It was a cold winter Saturday morning as my father helped me load my hockey equipment into the trunk of his green American Motors Rambler. After he shut the trunk, I asked him what the bumper sticker on the back of the car that read “Don’t blame me I’m from Massachusetts” meant. As we got into the Rambler and started the 10 minute drive to the hockey rink, he began to tell me about a man named George McGovern. My dad told me that George McGovern was a World War II war hero who, as a pilot, flew many dangerous missions. He told me that Mr. McGovern worked for President Kennedy and helped bring surplus food from American farms to hungry people across the globe. He told me that Mr. McGovern ran for President to try to bring an end to the Vietnam War. He told me that even though he didn’t agree with Mr. McGovern on every issue, he was proud to have voted for him for President because he was a man of principle. My dad told me that Massachusetts was the only state in the country that George McGovern won when he ran for President in 1972.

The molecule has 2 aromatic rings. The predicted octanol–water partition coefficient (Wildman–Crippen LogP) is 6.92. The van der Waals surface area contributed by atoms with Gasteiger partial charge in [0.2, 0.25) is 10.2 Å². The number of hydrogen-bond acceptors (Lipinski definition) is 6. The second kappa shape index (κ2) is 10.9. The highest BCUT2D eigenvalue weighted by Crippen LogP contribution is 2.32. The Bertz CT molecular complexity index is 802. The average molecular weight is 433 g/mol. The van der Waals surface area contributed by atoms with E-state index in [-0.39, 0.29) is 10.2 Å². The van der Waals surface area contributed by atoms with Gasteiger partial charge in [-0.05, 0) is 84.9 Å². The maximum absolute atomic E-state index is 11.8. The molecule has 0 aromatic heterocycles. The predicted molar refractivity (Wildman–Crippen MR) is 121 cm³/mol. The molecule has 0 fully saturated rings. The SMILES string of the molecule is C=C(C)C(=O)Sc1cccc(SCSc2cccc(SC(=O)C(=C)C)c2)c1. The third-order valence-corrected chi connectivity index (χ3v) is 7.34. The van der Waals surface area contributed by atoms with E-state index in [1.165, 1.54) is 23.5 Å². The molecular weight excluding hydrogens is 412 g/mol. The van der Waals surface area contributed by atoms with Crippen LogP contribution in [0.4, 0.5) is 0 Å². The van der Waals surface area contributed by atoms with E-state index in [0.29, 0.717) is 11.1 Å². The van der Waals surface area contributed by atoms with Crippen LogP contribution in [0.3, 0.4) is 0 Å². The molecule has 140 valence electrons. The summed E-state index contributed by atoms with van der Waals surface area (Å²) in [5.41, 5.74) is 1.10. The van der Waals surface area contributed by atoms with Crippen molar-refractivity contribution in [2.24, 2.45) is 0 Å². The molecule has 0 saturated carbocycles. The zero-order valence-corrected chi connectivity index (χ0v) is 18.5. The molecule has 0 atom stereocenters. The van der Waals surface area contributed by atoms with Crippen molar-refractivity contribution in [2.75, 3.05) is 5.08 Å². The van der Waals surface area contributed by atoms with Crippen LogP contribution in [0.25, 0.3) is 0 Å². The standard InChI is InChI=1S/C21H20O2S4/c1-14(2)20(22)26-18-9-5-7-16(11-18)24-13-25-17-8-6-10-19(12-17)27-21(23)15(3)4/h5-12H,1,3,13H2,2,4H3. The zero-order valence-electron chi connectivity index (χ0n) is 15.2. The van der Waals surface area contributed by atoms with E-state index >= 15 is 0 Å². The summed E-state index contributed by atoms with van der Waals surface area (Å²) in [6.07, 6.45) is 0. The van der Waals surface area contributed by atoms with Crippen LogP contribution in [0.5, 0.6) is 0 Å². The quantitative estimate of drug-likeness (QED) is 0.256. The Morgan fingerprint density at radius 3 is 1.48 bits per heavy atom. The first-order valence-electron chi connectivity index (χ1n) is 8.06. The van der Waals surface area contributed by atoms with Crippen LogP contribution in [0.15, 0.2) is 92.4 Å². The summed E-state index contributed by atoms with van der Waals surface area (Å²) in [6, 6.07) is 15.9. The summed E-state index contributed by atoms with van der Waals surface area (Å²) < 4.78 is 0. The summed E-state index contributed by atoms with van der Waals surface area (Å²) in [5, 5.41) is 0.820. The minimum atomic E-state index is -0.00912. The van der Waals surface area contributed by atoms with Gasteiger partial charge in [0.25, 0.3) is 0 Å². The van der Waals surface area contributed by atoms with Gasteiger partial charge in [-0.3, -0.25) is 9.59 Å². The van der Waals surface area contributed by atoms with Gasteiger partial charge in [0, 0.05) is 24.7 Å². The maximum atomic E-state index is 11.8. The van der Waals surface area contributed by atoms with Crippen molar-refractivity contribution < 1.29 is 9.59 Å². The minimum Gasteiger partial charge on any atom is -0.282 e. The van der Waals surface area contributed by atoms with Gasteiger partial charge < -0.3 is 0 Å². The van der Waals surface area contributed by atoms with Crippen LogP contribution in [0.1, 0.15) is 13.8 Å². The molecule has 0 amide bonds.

As I grew older, and my interest in history and government grew, I read about George McGovern. Obviously his service during WWII as a pilot of a B-24 Liberator that flew 35 missions stood out in my mind. However, I was equally interested in his in establishing the Food for Peace program as requested by President Kennedy. As the son of the Midwest, he knew he could help family farmers while at the same time provide this most basic need to hungry nations around the world to help bring stability and good will. Additionally, as my father said George McGovern was passionate in his efforts to bring the Vietnam War to end in his capacity as a U.S. Senator and Presidential candidate. His work with Bob Dole on national and international hunger issues modeled the bipartisanship that we need more of today.
Years later I would meet George McGovern on several occasions as he visited Massachusetts to support his former staff member Congressman Jim McGovern. He was always very personable, curious about local events, and generous with his time. However, my most vivid recollection was one of his visits to Worcester during my time as Mayor. Congressman McGovern and I briefed him on what we were doing about feeding kids in Worcester. He said something that was both very simple and obvious but incredibly profound, “A child doesn’t have a chance if they go hungry day after day”. Here was a man with a lifetime of service who was well into his 80′s still pushing and advocating to make sure kids were not going hungry. A minister’s son still asking all of us, “Have we fed the poor?”
Having had the privilege to get to know Senator McGovern a little bit, I am proud of my dad and his vote in the Presidential election of 1972 and I wish that beat up green Rambler with the bumper sticker “Don’t blame me I’m from Massachusetts” was still around.